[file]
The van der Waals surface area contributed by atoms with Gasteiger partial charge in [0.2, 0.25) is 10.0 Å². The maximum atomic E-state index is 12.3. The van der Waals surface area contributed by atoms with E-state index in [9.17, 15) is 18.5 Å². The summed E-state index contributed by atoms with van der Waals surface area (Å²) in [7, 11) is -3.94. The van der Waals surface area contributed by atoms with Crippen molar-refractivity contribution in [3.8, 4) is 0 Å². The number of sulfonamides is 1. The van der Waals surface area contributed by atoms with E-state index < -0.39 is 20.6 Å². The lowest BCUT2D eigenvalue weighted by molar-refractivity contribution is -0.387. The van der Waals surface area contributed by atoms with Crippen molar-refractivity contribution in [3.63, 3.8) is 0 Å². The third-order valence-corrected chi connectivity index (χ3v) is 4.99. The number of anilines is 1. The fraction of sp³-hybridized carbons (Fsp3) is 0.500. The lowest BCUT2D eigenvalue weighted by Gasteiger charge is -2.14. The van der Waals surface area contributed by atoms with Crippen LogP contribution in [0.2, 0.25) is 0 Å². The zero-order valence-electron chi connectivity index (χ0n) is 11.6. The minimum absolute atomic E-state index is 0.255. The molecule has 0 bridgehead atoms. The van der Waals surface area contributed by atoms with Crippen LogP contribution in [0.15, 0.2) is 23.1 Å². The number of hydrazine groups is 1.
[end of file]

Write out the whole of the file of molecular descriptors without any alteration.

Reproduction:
The van der Waals surface area contributed by atoms with Gasteiger partial charge in [0.2, 0.25) is 10.0 Å². The maximum atomic E-state index is 12.3. The van der Waals surface area contributed by atoms with E-state index in [9.17, 15) is 18.5 Å². The summed E-state index contributed by atoms with van der Waals surface area (Å²) in [7, 11) is -3.94. The van der Waals surface area contributed by atoms with Crippen molar-refractivity contribution in [3.8, 4) is 0 Å². The number of sulfonamides is 1. The van der Waals surface area contributed by atoms with E-state index < -0.39 is 20.6 Å². The lowest BCUT2D eigenvalue weighted by molar-refractivity contribution is -0.387. The van der Waals surface area contributed by atoms with Crippen molar-refractivity contribution in [3.63, 3.8) is 0 Å². The third-order valence-corrected chi connectivity index (χ3v) is 4.99. The number of anilines is 1. The fraction of sp³-hybridized carbons (Fsp3) is 0.500. The lowest BCUT2D eigenvalue weighted by Gasteiger charge is -2.14. The van der Waals surface area contributed by atoms with Crippen LogP contribution in [0.2, 0.25) is 0 Å². The zero-order valence-electron chi connectivity index (χ0n) is 11.6. The minimum absolute atomic E-state index is 0.255. The molecule has 0 bridgehead atoms. The van der Waals surface area contributed by atoms with Crippen LogP contribution in [0.15, 0.2) is 23.1 Å². The number of hydrazine groups is 1.